Student Theses - 2005
A loutrophoros from the Diniacopoulos Collection : a study of acquisition, attribution and ritual function in funerary and wedding ceremony in classical Athens
Grainger, Carolyn L.
The Diniacopoulos Collection itself is extremely important and interesting, not only because of the exciting biographies of the owners Vincent and Olga Diniacopoulos; but because of the variety of its contents and the enormity of the collection that now resides all over the world.
The primary focus of this examination is a ceramic now residing in the Queen's University Collection that was originally a piece from the Diniacopoulos Collection. This vase, specifically a fragmentary loutrophoros, was a special vessel produced for use in two very important Athenian ceremonies, mainly the wedding and funeral. The vase is an extremely interesting, impractically elongated ritual vessel that functioned as a nuptial bathwater carrier for maidens and bachelors before their wedding ceremonies. The vessel also functioned as a grave marker, that commemorated the graves of young females and males who died before marriage. Thus, theloutrophoros had a fascinating involvement in Athenian family rituals, and it also seems to have had a particular association with women. Evidently women were the most dominant characters in these two rituals, as reflected not only in literature but in vase paintings, especially those rendered on loutrophoroi, depicting women in various aspects of wedding and funerary rites.
After an exploration of these two significant Athenian rituals of weddings and funerals, follows an examination of other loutrophoroi with ritual scenes, and a detailed description of thisloutrophoros in the Queen's University Collection. The loutrophoros is certainly Athenian and dates approximately to the high Classical period, ca. 430-420 BCE. While there is a main scene depicting women in a wedding procession on the vase, there are physical characteristics that indicate its practical function as a funerary marker, rather than a nuptial bathwater carrier. A wedding scene on a grave marker seems an odd juxtaposition of content and form, which make this a particularly appealing loutrophoros.
Fundamentally this examination of comparable material evidence, such as other loutrophoroi, pottery fragments and ritual scenes on painted pottery, is useful in discerning not only the function of this loutrophoros, but also the importance of this piece in Greek vase painting. Essentially, due to stylistic and compositional similarities, it is possible to attribute a painted scene of this type to the renowned Washing Painter, a vase painter extremely practiced in the portrayal of Classical wedding scenes on ritual vases such as loutrophoroi.
Pius imperator : a study of the life, career and coinage of Sextus Pompeius prior to the establishment of the Triumvirate
This thesis studies the life, career and coinage of Sextus Pompeius before the establishment of the Triumvirate in November 43 BC. Sextus Pompeius was one of the most mysterious figures in Roman history, a man whose true role in the civil wars that ended the Roman Republic remains elusive. His reception by later generations has been largely shaped and determined through his portrayal by his enemies, most notably the emperor Augustus, the last man standing after the civil wars finally ended. As a leader in the opposition to Caesar, and Caesar's successors, the triumvirs, Sextus Pompeius held out longer, and posed a greater threat, than any of his fellow opposition leaders. History does not, however, remember him for his pietas and his military successes, but, beginning with the propaganda of Augustus himself, for his alleged role as a pirate king and leader of slaves. This thesis will seek to better our understanding of this unique figure in Roman history by studying the earlier life, career and coinage of Sextus Pompeius before the establishment of the Triumvirate and his occupation of Sicily from 42 BC to 36 BC. By concentrating on the period of his rise to power, which has been largely neglected and ignored by previous scholars, it is hoped that our knowledge of his development into the leading opposition figure will remove some of the mystery that surrounds Sextus Pompeius.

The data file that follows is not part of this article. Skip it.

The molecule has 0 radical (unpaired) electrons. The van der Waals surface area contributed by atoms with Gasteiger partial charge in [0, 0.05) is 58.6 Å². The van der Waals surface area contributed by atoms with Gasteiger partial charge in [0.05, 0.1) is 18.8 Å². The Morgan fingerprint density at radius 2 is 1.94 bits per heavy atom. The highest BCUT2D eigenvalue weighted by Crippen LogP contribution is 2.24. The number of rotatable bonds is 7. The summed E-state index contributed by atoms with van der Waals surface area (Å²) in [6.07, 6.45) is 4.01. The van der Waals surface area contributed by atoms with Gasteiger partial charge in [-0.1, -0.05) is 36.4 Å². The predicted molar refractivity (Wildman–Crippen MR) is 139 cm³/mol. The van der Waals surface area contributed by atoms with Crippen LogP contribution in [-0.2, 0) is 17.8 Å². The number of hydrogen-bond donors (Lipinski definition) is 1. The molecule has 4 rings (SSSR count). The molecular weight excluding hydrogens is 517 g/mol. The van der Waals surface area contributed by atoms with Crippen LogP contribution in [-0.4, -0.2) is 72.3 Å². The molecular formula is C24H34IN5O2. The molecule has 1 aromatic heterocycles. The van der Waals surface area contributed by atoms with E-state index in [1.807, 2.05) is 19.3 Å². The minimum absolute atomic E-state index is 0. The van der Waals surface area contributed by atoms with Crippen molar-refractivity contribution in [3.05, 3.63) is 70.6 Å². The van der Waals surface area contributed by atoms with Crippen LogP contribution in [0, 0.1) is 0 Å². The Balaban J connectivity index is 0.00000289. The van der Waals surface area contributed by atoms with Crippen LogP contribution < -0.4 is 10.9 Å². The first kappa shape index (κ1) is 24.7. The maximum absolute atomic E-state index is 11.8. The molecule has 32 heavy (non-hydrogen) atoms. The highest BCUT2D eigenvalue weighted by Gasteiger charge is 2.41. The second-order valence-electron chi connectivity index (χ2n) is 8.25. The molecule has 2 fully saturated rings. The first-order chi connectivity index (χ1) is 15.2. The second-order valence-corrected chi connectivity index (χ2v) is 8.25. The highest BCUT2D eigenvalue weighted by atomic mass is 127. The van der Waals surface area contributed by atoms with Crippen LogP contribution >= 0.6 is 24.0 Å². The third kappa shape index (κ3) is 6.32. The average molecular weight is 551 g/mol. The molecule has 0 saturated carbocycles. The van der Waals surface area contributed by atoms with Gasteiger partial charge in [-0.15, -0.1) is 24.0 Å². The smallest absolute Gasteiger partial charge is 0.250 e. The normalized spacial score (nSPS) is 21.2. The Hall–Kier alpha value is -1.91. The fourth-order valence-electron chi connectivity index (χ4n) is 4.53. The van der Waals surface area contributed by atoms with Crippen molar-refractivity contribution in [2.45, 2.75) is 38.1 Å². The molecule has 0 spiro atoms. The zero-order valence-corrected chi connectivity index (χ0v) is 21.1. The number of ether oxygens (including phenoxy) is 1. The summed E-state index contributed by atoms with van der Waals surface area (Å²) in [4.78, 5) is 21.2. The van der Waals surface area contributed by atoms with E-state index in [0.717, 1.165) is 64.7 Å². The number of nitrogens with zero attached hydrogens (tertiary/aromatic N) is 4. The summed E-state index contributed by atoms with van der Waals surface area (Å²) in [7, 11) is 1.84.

A skyphos from the Diniacopoulos Collection at Queen's University : a study of an attic black-figure skyphos, its decoration and its place amongst the known corpus of attic black-figure pottery
Trainor, Conor P.This thesis studies an unpublished skyphos from the Diniacopoulos Collection which is currently on display in the Department of Classics, at Queen's University.
The skyphos, a drinking cup, is painted in the Attic black-figure style, which dates its construction to the period between the mid-sixth century BC and the mid-fifth century BC. Indeed, the vessel has also been unofficially connected with the CHC Group of Attic black-figure artists. The primary focus of this thesis will be to test the artistic attribution of the skyphos which will by extension considerably narrow the date range for the vessel's construction.
The initial stages of this thesis examine the known history and features of this skyphos, and the conservation process employed after its arrival at Queen's. The main body of the work, in keeping with the investigation's primary focus, compares the vessel to other contemporary works in order to assess its place amongst the known corpus of Attic black-figure pottery.